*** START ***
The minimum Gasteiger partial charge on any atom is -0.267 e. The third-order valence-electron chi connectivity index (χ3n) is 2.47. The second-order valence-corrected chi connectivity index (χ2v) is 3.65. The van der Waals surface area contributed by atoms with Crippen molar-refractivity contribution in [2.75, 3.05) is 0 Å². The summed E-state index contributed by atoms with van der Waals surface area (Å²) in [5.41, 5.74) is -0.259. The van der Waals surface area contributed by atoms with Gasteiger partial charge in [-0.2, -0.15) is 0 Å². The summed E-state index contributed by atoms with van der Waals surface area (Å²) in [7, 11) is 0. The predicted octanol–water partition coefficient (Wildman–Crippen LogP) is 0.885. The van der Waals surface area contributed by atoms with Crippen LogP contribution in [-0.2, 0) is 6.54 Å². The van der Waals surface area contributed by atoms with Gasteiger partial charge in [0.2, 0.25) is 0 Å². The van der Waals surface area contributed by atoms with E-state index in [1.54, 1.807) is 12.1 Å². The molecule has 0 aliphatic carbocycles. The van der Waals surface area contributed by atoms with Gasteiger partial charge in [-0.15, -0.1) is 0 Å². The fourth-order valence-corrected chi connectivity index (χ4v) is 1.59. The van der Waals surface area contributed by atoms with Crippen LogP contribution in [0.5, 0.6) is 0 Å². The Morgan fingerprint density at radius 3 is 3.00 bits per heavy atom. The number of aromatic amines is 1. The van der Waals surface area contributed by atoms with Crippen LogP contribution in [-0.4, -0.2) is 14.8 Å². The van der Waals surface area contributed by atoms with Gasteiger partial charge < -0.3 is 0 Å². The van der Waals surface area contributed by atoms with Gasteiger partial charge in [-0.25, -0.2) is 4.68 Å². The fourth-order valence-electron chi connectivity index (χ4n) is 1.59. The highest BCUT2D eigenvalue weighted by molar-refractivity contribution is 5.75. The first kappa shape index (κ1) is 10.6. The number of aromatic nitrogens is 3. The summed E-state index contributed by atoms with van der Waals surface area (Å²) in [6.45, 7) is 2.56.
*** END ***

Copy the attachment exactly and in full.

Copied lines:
The minimum Gasteiger partial charge on any atom is -0.267 e. The third-order valence-electron chi connectivity index (χ3n) is 2.47. The second-order valence-corrected chi connectivity index (χ2v) is 3.65. The van der Waals surface area contributed by atoms with Crippen molar-refractivity contribution in [2.75, 3.05) is 0 Å². The summed E-state index contributed by atoms with van der Waals surface area (Å²) in [5.41, 5.74) is -0.259. The van der Waals surface area contributed by atoms with Gasteiger partial charge in [-0.2, -0.15) is 0 Å². The summed E-state index contributed by atoms with van der Waals surface area (Å²) in [7, 11) is 0. The predicted octanol–water partition coefficient (Wildman–Crippen LogP) is 0.885. The van der Waals surface area contributed by atoms with Crippen LogP contribution in [-0.2, 0) is 6.54 Å². The van der Waals surface area contributed by atoms with Gasteiger partial charge in [0.2, 0.25) is 0 Å². The van der Waals surface area contributed by atoms with E-state index in [1.54, 1.807) is 12.1 Å². The molecule has 0 aliphatic carbocycles. The van der Waals surface area contributed by atoms with Gasteiger partial charge in [-0.15, -0.1) is 0 Å². The fourth-order valence-corrected chi connectivity index (χ4v) is 1.59. The van der Waals surface area contributed by atoms with Crippen LogP contribution in [0.5, 0.6) is 0 Å². The Morgan fingerprint density at radius 3 is 3.00 bits per heavy atom. The number of aromatic amines is 1. The van der Waals surface area contributed by atoms with Crippen LogP contribution in [-0.4, -0.2) is 14.8 Å². The van der Waals surface area contributed by atoms with Gasteiger partial charge < -0.3 is 0 Å². The van der Waals surface area contributed by atoms with Gasteiger partial charge in [-0.25, -0.2) is 4.68 Å². The fourth-order valence-electron chi connectivity index (χ4n) is 1.59. The highest BCUT2D eigenvalue weighted by molar-refractivity contribution is 5.75. The first kappa shape index (κ1) is 10.6. The number of aromatic nitrogens is 3. The summed E-state index contributed by atoms with van der Waals surface area (Å²) in [6.45, 7) is 2.56.